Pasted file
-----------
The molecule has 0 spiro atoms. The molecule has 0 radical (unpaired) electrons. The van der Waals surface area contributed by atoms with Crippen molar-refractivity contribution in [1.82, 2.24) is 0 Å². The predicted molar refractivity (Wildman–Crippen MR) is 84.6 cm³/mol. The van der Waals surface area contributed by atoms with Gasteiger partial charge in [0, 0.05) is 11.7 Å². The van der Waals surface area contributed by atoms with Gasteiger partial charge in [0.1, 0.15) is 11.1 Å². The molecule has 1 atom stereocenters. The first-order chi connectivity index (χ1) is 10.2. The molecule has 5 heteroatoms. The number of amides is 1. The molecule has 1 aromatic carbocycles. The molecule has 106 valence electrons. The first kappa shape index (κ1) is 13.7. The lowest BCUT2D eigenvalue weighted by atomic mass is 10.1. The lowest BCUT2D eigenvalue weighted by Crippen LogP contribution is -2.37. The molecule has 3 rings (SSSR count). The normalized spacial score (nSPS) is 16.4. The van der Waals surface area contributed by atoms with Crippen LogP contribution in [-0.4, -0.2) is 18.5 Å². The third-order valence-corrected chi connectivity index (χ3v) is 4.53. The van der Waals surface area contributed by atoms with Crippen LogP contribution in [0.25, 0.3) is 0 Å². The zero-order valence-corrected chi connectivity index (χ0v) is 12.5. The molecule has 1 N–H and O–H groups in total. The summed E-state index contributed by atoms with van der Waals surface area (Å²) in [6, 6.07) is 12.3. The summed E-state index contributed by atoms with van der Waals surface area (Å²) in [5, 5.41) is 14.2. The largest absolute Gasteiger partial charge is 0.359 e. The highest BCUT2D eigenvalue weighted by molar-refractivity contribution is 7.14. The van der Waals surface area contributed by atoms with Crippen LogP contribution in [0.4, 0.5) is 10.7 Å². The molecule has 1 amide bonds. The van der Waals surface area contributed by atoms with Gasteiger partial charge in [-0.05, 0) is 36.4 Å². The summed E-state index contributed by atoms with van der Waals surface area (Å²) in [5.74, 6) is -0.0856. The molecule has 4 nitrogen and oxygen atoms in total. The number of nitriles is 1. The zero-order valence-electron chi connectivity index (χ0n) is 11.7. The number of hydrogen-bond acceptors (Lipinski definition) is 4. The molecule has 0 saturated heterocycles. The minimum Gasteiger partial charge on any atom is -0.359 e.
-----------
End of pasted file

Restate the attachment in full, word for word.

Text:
The molecule has 0 spiro atoms. The molecule has 0 radical (unpaired) electrons. The van der Waals surface area contributed by atoms with Crippen molar-refractivity contribution in [1.82, 2.24) is 0 Å². The predicted molar refractivity (Wildman–Crippen MR) is 84.6 cm³/mol. The van der Waals surface area contributed by atoms with Gasteiger partial charge in [0, 0.05) is 11.7 Å². The van der Waals surface area contributed by atoms with Gasteiger partial charge in [0.1, 0.15) is 11.1 Å². The molecule has 1 atom stereocenters. The first-order chi connectivity index (χ1) is 10.2. The molecule has 5 heteroatoms. The number of amides is 1. The molecule has 1 aromatic carbocycles. The molecule has 106 valence electrons. The first kappa shape index (κ1) is 13.7. The lowest BCUT2D eigenvalue weighted by atomic mass is 10.1. The lowest BCUT2D eigenvalue weighted by Crippen LogP contribution is -2.37. The molecule has 3 rings (SSSR count). The normalized spacial score (nSPS) is 16.4. The van der Waals surface area contributed by atoms with Crippen LogP contribution in [-0.4, -0.2) is 18.5 Å². The third-order valence-corrected chi connectivity index (χ3v) is 4.53. The van der Waals surface area contributed by atoms with Crippen LogP contribution in [0.25, 0.3) is 0 Å². The zero-order valence-corrected chi connectivity index (χ0v) is 12.5. The molecule has 1 N–H and O–H groups in total. The summed E-state index contributed by atoms with van der Waals surface area (Å²) in [6, 6.07) is 12.3. The summed E-state index contributed by atoms with van der Waals surface area (Å²) in [5, 5.41) is 14.2. The largest absolute Gasteiger partial charge is 0.359 e. The highest BCUT2D eigenvalue weighted by molar-refractivity contribution is 7.14. The van der Waals surface area contributed by atoms with Crippen LogP contribution in [0.4, 0.5) is 10.7 Å². The molecule has 1 amide bonds. The van der Waals surface area contributed by atoms with Gasteiger partial charge in [-0.05, 0) is 36.4 Å². The summed E-state index contributed by atoms with van der Waals surface area (Å²) in [5.74, 6) is -0.0856. The molecule has 4 nitrogen and oxygen atoms in total. The number of nitriles is 1. The zero-order valence-electron chi connectivity index (χ0n) is 11.7. The number of hydrogen-bond acceptors (Lipinski definition) is 4. The molecule has 0 saturated heterocycles. The minimum Gasteiger partial charge on any atom is -0.359 e.